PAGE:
IDA is a common finding in premenopausal women because of blood loss through menstruation. However, IDA that occurs in postmenopausal women and in men is a much more suspicious finding for chronic gastrointestinal bleeding. Gastrointestinal bleeding can be caused by ulcers, intestinal polyps, or colorectal cancer. Sometimes IDA is discovered incidentally as part of a routine blood study.  When this happens, and there are no additional symptoms associated with colorectal cancer, the primary care  physician might not initially suspect this disease. In fact, the failure to refer such a patient to a gastroenterologist at this juncture is the main reason for a delayed colonoscopy. Since colonoscopy is the standard and definitive procedure for diagnosis of colorectal cancer, failure to proceed with this test equals a failure to diagnose colon cancer. When the breakdown in the diagnostic process occurs at this point, a colorectal cancer diagnosis might not be made until the patient has a more advanced stage of disease.

Delayed diagnosis of colorectal cancer is a common reason for diagnostic malpractice claims. Failure of the primary care physician to refer an older patient with IDA to a gastroenterologist can cause a significant lag time between findings of IDA and  a diagnosis of colorectal cancer.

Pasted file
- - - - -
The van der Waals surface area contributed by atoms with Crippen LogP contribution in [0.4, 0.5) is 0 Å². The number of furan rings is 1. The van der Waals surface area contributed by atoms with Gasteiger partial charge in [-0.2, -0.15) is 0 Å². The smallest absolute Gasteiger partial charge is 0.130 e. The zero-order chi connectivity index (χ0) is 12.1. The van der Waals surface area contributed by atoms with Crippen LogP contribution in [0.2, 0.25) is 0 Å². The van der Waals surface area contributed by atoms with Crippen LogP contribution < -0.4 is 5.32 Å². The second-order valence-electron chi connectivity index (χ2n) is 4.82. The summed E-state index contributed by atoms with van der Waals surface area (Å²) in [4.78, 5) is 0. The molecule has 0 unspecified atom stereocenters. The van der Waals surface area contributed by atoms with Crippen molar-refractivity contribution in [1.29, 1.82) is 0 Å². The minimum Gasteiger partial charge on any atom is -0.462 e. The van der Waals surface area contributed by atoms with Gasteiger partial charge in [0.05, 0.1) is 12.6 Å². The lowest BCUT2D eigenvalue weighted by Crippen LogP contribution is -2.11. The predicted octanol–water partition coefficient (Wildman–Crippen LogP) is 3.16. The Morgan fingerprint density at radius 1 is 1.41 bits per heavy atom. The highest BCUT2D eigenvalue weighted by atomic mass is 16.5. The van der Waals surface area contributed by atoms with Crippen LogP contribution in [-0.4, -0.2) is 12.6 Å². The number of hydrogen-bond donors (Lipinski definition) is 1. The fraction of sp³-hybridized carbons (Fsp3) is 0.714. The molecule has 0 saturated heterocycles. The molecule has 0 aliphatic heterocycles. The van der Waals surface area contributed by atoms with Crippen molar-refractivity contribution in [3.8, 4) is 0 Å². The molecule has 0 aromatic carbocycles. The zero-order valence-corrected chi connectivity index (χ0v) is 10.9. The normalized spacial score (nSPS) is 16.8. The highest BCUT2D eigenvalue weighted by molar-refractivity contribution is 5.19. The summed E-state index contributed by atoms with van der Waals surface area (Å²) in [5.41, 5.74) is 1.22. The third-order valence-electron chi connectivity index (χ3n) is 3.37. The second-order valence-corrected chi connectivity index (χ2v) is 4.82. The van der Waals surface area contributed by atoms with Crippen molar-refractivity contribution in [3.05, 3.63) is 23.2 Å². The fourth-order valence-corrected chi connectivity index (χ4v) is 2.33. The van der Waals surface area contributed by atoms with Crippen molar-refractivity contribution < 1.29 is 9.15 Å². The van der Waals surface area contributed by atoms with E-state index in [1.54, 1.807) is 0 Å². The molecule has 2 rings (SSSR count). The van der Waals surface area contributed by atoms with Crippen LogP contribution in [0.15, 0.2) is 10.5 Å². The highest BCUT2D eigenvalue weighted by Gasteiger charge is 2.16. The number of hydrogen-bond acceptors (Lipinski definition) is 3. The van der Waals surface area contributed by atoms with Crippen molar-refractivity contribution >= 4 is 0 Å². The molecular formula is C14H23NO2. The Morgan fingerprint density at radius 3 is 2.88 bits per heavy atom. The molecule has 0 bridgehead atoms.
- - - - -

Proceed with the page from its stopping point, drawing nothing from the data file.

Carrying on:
For more information on colorectal cancer or colorectal cancer litigation, please contact  Heffernan Research.

Media Falsely Depict “Diversity”

This is an essay that appeared in the February 3rd, 2012 edition of the Daily News Record.  For more information on the Daily News Record, please visit

By Margot Heffernan, MLS      

 Diversity. Multiculturalism. Tolerance. These words are bandied about in conversations and communication, and as such, have become part of the modern lexicon. Hardly a day goes by when we don’t read about, or speak of, diversity in the workplace, multicultural classrooms, or the need for religious tolerance.

 The societal benefits of multiculturalism are praised by politicians, and lauded by community leaders. The need for understanding of cultural diversity is the clarion call of colleges and universities. Most institutions of higher education offer an array of classes related to this theme.  International festivals and celebrations of diversity are ubiquitous. Such prominent displays and pronouncements of diversity in American culture are a reflection of our truly multicultural population. In fact, never before has a society been as diverse as modern day America.

 However, celebrations of ethnicity and unremitting broadcasts about the merits of diversity belie a much quieter reality: Despite these loud and insistent voices advocating for it, authentic tolerance of religious and cultural diversity is uncommon and elusive. Although popular culture has fervently embraced the notion of multiculturalism, it is a superficial alliance based on frivolous assumptions and a profound dearth of understanding of other groups and cultures.